Review of Philosophy and Psychology

, Volume 9, Issue 4, pp 799–806 | Cite as

Variability, Flexibility and Constraint: Towards the Evolutionary Roots of Teaching

  • Michael ChazanEmail author


This article considers the evolutionary roots of education in the hominin lineage drawing on the variability selection hypothesis. The variability selection hypothesis emphasizes adaptation to a variable environment and flexible behavior. However, the archaeological record indicates that there are some structuring factors including learned technical skill and knowledge, trends in the progressive development of technology, and the contextual influence on the adaptive advantage conferred by learning versus trial and error. Thus, the flexibility of hominin behavior includes both the ability to develop novel responses to changing conditions and to structure behavior within constraints. It is argued that negotiating between the capacity for flexibility and for behavior based on learned structures is fundamental to the practice of education.


  1. Bar-Yosef, O., & Meignen, L. (1992). Insights into Levantine middle Paleolithic cultural variability. The Middle Paleolithic: Adaptation, Behavior, and Variability, edited by Harold Dibble. University of Pennsylvania Museum, Philadelphia, pp. 163–182.Google Scholar
  2. Bar-Yosef, O., and P. Van Peer. 2009. The chaîne opératoire approach in middle Paleolithic archaeology. Current Anthropology 50 (1): 103–131.CrossRefGoogle Scholar
  3. Boëda, E. (2013). Techno-logique & technologie: une paléo-histoire des objects lithiques tranchants. @rchéo-éditions, Bergerac.Google Scholar
  4. Bordes, F. (1961). Typologie du Paléolithique ancien et moyen (No. 1). Delmas, Paris.Google Scholar
  5. Buckner, Randy L., and Fenna M. Krienen. 2013. The evolution of distributed association networks in the human brain. Trends in Cognitive Sciences 17 (12): 648–665.CrossRefGoogle Scholar
  6. Chazan, M. 2008. Culture, information, and inheritance: New perspectives on old questions. Reviews in Anthropology 37 (1): 3–15.CrossRefGoogle Scholar
  7. Chazan, M. (2009). Pattern and technology: why the chaîne opératoire matters. Transitions in prehistory: Essays in honor of Ofer Bar-Yosef, edited by John Shea and Daniel Lieberman. Peabody Museum Press, Cambridge, pp. 469–78.Google Scholar
  8. Chazan, M. 2012. Handaxes, concepts, and teaching. Mind, Brain, and Education 6 (4): 197–203.CrossRefGoogle Scholar
  9. Chazan, M. (2015a). The Fauresmith and archaeological systematics. Palaeoecology of Africa (Changing Climates, Ecosystems and Environments within Arid Southern Africa and Adjoining Regions) 33, 59–69.Google Scholar
  10. Chazan, M. 2015b. Technological trends in the Acheulean of Wonderwerk cave, South Africa. African Archaeological Review 32 (4): 701–728.CrossRefGoogle Scholar
  11. Coolidge, F.L., and T. Wynn. 2005. Working memory, its executive functions, and the emergence of modern thinking. Cambridge Archaeological Journal 15 (1): 5–26.CrossRefGoogle Scholar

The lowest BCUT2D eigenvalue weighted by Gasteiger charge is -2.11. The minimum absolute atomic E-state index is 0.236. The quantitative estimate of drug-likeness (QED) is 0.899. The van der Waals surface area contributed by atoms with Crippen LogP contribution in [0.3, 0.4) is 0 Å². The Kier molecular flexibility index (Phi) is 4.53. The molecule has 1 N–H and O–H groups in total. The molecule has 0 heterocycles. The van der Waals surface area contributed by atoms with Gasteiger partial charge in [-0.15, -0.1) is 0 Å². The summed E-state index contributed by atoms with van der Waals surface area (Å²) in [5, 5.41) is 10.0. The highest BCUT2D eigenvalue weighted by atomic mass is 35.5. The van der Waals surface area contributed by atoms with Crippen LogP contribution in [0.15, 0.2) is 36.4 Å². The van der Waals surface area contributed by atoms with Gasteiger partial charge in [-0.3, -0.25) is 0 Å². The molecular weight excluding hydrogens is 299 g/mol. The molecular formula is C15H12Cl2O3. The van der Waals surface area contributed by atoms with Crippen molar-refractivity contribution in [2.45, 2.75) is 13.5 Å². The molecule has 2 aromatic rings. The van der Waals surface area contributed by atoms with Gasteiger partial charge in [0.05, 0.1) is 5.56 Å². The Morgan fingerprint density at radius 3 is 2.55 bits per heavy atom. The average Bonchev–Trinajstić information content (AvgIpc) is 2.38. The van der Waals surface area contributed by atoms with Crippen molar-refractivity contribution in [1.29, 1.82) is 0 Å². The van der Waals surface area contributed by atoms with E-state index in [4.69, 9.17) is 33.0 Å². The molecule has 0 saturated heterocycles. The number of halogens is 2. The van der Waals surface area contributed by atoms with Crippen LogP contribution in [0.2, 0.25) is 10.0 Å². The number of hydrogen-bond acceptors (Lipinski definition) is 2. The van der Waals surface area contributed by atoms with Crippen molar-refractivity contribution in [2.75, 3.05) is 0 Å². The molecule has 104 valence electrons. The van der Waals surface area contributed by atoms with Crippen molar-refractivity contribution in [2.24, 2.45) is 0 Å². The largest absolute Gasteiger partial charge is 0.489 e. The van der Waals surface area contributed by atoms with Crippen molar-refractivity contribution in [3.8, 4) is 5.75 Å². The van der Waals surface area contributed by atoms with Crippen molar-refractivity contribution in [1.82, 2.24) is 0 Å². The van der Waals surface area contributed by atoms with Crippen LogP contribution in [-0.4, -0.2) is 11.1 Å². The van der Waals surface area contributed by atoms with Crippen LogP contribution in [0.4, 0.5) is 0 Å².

12. de Lumley, H., M. Nioradzé, D. Barsky, D. Cauche, V. Celiberti, O. Notter, D. Zvania, and D. Lordkipanidze. 2005. Les industries lithiques pré-oldowayennes du début du Pléistocène inférieur du site de Dmanissi en Géorgie. L’Anthropologie 109: 1–182.CrossRefGoogle Scholar
  13. DeMenocal, P.B. 2011. Climate and human evolution. Science 331: 540.CrossRefGoogle Scholar
  14. Dibble, H.L. 1987. The interpretation of middle Paleolithic scraper morphology. American Antiquity 52: 109–117.CrossRefGoogle Scholar
  15. Klein, R.G. 1995. Anatomy, behavior, and modern human origins. Journal of World Prehistory 9 (2): 167–198.CrossRefGoogle Scholar
  16. Lordkipanidze, D., M.S.P. de León, A. Margvelashvili, Y. Rak, G.P. Rightmire, A. Vekua, and C.P. Zollikofer. 2013. A complete skull from Dmanisi, Georgia, and the evolutionary biology of early homo. Science 342 (6156): 326–331.CrossRefGoogle Scholar
  17. Mellars, P. 1991. Cognitive changes and the emergence of modern humans in Europe. Cambridge Archaeological Journal 1 (01): 63–76.CrossRefGoogle Scholar
  18. Nitecki, M.H., and D.V. Nitecki, eds. 1990. Evolutionary innovations. Chicago: University of Chicago Press.Google Scholar
  19. Potts, R. 1998. Variability selection in hominid evolution. Evolutionary Anthropology: Issues, News, and Reviews 7 (3): 81–96.CrossRefGoogle Scholar
  20. Potts, R. 2012. Evolution and environmental change in early human prehistory 1. Annual Review of Anthropology 41: 151–167.CrossRefGoogle Scholar
  21. Potts, R. 2013. Hominin evolution in settings of strong environmental variability. Quaternary Science Reviews 73: 1–13.CrossRefGoogle Scholar
  22. Richerson, Peter J., and R. Boyd. 2005. Not by genes alone: How culture transformed human evolution. Chicago: University of Chicago Press.Google Scholar
  23. Tennie, C., J. Call, and M. Tomasello. 2009. Ratcheting up the ratchet: On the evolution of cumulative culture. Philosophical Transactions of the Royal Society of London B: Biological Sciences 364 (1528): 2405–2415.CrossRefGoogle Scholar
  24. Wood, B., and B.G. Richmond. 2000. Human evolution: Taxonomy and paleobiology. The Journal of Anatomy 197 (1): 19–60.CrossRefGoogle Scholar

Copyright information

© Springer Science+Business Media B.V., part of Springer Nature 2017

Authors and Affiliations

  1. 1.Department of AnthropologyUniversity of TorontoTorontoCanada

Personalised recommendations